Myanmar’s junta freed hundreds of demonstrators arrested during its brutal crackdown on protests on Wednesday, while many businesses in Yangon remained shut and streets were deserted after anti-coup activists called for a silent strike.
Several buses full of prisoners drove out of Yangon’s Insein jail in the morning, said witnesses, who included lawyers for some inmates.
There was no immediate word from authorities on how many prisoners were freed. A spokesman for the military did not answer calls.
“All the released are the ones arrested due to the protests, as well as night arrests or those who were out to buy something,” said a member of a legal advisory group who said he saw around 15 buses leaving.
The Assistance Association for Political Prisoners (AAPP) activist group says at least 2 000 people have been arrested in the military crackdown on the protests against the February 1 coup.
Many businesses were closed in Yangon, and few vehicles were seen on the road in the country’s biggest city, witnesses said, after a call by pro-democracy activists for a silent strike.
“No going out, no shops, no working. All shutdown. Just for one day,” Nobel Aung, an illustrator and activist, told Reuters.
“The usual meat and vegetable vendors on the street didn’t show up,” said a resident of the city’s Mayangone district. “No car noises, only birds.”
A teacher in the Kyauktada district said the roads were deserted. “There aren’t many people in the streets, only water delivery men,” the resident said.
The strike comes a day after staff at a funeral service in Mandalay told Reuters that a seven-year-old girl had died of bullet wounds in the city – the youngest of about 275 people killed in the bloody crackdown, according to the AAPP.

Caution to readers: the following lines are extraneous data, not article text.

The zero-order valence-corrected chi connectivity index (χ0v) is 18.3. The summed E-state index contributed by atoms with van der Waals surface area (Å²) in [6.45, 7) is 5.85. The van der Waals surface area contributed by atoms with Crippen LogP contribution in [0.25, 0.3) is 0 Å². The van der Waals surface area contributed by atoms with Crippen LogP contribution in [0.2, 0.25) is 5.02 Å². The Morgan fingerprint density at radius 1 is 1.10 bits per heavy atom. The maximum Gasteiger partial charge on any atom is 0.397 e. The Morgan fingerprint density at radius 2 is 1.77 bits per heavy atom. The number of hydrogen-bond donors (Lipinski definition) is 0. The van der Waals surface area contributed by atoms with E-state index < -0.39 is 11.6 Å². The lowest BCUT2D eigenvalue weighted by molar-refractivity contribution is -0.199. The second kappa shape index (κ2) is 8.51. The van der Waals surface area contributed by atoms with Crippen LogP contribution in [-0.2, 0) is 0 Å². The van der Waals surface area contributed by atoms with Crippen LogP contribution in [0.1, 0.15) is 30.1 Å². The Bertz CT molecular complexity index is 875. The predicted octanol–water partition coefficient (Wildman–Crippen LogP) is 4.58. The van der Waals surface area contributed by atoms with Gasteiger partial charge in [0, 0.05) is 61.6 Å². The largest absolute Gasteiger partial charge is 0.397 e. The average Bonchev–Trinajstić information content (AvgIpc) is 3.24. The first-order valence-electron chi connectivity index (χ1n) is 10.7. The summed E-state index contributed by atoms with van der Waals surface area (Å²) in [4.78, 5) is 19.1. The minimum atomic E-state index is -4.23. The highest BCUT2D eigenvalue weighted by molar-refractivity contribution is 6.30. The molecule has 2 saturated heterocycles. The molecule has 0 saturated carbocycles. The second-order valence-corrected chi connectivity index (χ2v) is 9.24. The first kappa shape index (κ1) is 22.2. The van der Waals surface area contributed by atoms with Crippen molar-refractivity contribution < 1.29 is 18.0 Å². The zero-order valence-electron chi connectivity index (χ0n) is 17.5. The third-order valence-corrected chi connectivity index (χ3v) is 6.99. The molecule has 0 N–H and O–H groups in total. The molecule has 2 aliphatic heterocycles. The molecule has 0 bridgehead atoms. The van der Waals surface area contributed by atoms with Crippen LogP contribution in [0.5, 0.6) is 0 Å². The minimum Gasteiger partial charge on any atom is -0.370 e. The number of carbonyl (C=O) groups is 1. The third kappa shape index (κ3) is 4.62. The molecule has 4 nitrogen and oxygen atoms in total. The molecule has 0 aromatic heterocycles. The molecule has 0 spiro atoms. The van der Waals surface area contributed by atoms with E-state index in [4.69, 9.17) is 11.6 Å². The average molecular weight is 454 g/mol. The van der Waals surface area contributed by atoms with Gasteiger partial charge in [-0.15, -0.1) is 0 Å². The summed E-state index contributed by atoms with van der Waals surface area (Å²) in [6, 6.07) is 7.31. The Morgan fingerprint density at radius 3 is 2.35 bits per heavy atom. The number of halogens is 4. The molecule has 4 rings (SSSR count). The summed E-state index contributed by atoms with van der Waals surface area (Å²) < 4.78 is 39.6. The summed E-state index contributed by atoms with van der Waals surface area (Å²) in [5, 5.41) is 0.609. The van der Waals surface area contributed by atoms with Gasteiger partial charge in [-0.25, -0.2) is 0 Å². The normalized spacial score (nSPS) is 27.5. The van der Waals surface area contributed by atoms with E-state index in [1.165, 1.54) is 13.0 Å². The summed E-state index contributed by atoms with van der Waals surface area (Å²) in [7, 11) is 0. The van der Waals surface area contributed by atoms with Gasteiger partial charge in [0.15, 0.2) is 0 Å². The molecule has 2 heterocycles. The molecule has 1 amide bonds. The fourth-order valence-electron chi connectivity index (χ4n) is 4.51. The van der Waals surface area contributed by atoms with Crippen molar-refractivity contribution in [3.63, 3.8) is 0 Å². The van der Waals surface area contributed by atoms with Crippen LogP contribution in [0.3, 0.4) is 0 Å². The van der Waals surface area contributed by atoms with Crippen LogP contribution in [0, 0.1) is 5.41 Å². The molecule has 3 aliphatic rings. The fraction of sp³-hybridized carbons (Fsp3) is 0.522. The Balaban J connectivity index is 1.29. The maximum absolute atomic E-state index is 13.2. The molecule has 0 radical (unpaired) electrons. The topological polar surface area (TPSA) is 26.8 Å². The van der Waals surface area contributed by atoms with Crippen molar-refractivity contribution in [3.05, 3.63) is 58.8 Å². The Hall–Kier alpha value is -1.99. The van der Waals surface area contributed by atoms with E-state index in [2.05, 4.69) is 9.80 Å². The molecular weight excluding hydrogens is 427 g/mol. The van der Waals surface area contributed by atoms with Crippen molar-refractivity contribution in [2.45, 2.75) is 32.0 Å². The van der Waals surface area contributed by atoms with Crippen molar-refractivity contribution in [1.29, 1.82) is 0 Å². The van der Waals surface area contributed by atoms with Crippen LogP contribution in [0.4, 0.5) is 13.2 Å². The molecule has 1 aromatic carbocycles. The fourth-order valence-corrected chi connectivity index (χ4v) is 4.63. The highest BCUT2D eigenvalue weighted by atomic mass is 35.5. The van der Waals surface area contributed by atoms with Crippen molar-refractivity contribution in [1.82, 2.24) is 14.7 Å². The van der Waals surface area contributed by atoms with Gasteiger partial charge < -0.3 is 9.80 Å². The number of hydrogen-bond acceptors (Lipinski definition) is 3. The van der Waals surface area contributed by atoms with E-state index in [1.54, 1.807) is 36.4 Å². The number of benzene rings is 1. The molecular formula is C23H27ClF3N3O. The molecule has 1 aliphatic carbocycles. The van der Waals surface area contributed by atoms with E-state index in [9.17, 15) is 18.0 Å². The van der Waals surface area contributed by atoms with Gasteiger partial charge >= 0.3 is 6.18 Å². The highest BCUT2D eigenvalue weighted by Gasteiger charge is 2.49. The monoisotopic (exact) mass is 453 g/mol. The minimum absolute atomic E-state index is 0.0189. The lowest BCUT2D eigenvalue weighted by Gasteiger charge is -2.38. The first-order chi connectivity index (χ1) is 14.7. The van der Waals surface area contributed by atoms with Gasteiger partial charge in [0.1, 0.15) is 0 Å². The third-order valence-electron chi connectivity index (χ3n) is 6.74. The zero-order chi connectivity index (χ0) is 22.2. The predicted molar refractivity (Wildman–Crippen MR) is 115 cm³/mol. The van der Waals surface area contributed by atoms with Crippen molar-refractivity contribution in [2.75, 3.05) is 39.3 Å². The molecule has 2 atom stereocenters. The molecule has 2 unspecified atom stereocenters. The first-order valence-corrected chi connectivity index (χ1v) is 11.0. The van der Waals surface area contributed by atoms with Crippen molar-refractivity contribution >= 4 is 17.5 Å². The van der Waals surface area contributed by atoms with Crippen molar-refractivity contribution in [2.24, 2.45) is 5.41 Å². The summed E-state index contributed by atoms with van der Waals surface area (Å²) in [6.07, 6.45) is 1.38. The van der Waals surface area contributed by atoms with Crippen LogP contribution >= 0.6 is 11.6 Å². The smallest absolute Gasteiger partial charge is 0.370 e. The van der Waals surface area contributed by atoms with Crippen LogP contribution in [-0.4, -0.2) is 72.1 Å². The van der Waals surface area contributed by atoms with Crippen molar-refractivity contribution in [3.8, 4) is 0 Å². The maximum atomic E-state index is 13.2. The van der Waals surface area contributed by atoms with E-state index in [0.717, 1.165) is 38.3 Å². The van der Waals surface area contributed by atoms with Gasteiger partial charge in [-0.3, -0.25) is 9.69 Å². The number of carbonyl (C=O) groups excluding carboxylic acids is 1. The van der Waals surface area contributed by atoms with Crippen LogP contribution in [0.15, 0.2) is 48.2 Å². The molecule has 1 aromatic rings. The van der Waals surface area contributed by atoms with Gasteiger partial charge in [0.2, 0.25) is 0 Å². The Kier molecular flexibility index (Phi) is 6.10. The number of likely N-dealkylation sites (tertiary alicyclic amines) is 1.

Soldiers shot at her father but hit the girl who was sitting on his lap inside their home, her sister told the Myanmar Now media outlet. Two men were also killed in the district, it said.
The military had no immediate comment on the incident.
The junta has faced international condemnation for staging the coup that halted Myanmar’s slow transition to democracy and for its lethal suppression of the protests that followed.
It has tried to justify the takeover by saying a November 8 election won by Aung San Suu Kyi’s National League for Democracy (NLD) was fraudulent – an accusation the electoral commission has rejected. Military leaders have promised a new election but have not set a date and have declared a state of emergency.
Suu Kyi’s party demands her release:
SUU KYI COURT HEARING
Junta spokesman Zaw Min Tun said on Tuesday 164 protesters had been killed and expressed sadness at the deaths, a day after the European Union and the United States imposed more sanctions on groups or individuals linked to the coup.
He blamed the bloodshed on the protesters and said nine members of the security forces had also been killed.
He said strikes and hospitals not fully operating had caused deaths, including from COVID-19, calling them “undutiful and unethical”.
Opponents of military rule have regularly called for strikes and also a civil disobedience campaign, including among civil servants, that has paralysed parts of the economy.
The junta spokesman also accused the media of “fake news” and fanning unrest and said reporters could be prosecuted if they were in contact with the Committee Representing the Pyidaungsu Hluttaw (CRPH), as the remnants of Suu Kyi’s government is known. The military has declared the CRPH an illegal organisation and said membership is punishable by death.
Suu Kyi, who won the Nobel Peace Prize in 1991 for her campaign to bring democratic civilian rule to Myanmar, has been in detention since the coup and faces charges that her lawyer says have been cooked up to discredit her.
The ousted leader is due to appear for another court hearing via video conferencing on Wednesday after a previous hearing had to be adjourned due to internet problems.